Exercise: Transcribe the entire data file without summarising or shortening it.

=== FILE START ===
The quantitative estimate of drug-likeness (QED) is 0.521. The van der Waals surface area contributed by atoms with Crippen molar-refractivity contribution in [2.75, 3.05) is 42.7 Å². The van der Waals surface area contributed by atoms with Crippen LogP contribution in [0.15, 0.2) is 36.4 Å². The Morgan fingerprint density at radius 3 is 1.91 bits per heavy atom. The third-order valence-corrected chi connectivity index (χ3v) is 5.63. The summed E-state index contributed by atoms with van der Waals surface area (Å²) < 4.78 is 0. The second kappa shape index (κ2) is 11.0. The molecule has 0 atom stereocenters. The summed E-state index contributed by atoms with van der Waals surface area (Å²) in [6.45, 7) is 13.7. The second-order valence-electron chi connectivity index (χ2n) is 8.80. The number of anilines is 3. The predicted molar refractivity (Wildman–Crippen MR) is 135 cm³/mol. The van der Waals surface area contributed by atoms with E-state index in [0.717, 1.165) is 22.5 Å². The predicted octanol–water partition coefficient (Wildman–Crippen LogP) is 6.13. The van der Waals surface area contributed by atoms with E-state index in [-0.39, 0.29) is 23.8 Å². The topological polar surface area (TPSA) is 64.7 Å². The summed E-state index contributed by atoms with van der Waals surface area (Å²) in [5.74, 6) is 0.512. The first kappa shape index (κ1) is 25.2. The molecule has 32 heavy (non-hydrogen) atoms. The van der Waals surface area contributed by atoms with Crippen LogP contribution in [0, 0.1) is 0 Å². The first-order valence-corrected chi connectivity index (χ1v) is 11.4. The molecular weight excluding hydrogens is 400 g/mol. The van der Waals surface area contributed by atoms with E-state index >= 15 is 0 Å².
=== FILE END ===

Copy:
The quantitative estimate of drug-likeness (QED) is 0.521. The van der Waals surface area contributed by atoms with Crippen molar-refractivity contribution in [2.75, 3.05) is 42.7 Å². The van der Waals surface area contributed by atoms with Crippen LogP contribution in [0.15, 0.2) is 36.4 Å². The Morgan fingerprint density at radius 3 is 1.91 bits per heavy atom. The third-order valence-corrected chi connectivity index (χ3v) is 5.63. The summed E-state index contributed by atoms with van der Waals surface area (Å²) < 4.78 is 0. The second kappa shape index (κ2) is 11.0. The molecule has 0 atom stereocenters. The summed E-state index contributed by atoms with van der Waals surface area (Å²) in [6.45, 7) is 13.7. The second-order valence-electron chi connectivity index (χ2n) is 8.80. The number of anilines is 3. The predicted molar refractivity (Wildman–Crippen MR) is 135 cm³/mol. The van der Waals surface area contributed by atoms with E-state index in [0.717, 1.165) is 22.5 Å². The predicted octanol–water partition coefficient (Wildman–Crippen LogP) is 6.13. The van der Waals surface area contributed by atoms with E-state index in [-0.39, 0.29) is 23.8 Å². The topological polar surface area (TPSA) is 64.7 Å². The summed E-state index contributed by atoms with van der Waals surface area (Å²) in [5.74, 6) is 0.512. The first kappa shape index (κ1) is 25.2. The molecule has 32 heavy (non-hydrogen) atoms. The van der Waals surface area contributed by atoms with Crippen LogP contribution in [0, 0.1) is 0 Å². The first-order valence-corrected chi connectivity index (χ1v) is 11.4. The molecular weight excluding hydrogens is 400 g/mol. The van der Waals surface area contributed by atoms with E-state index >= 15 is 0 Å².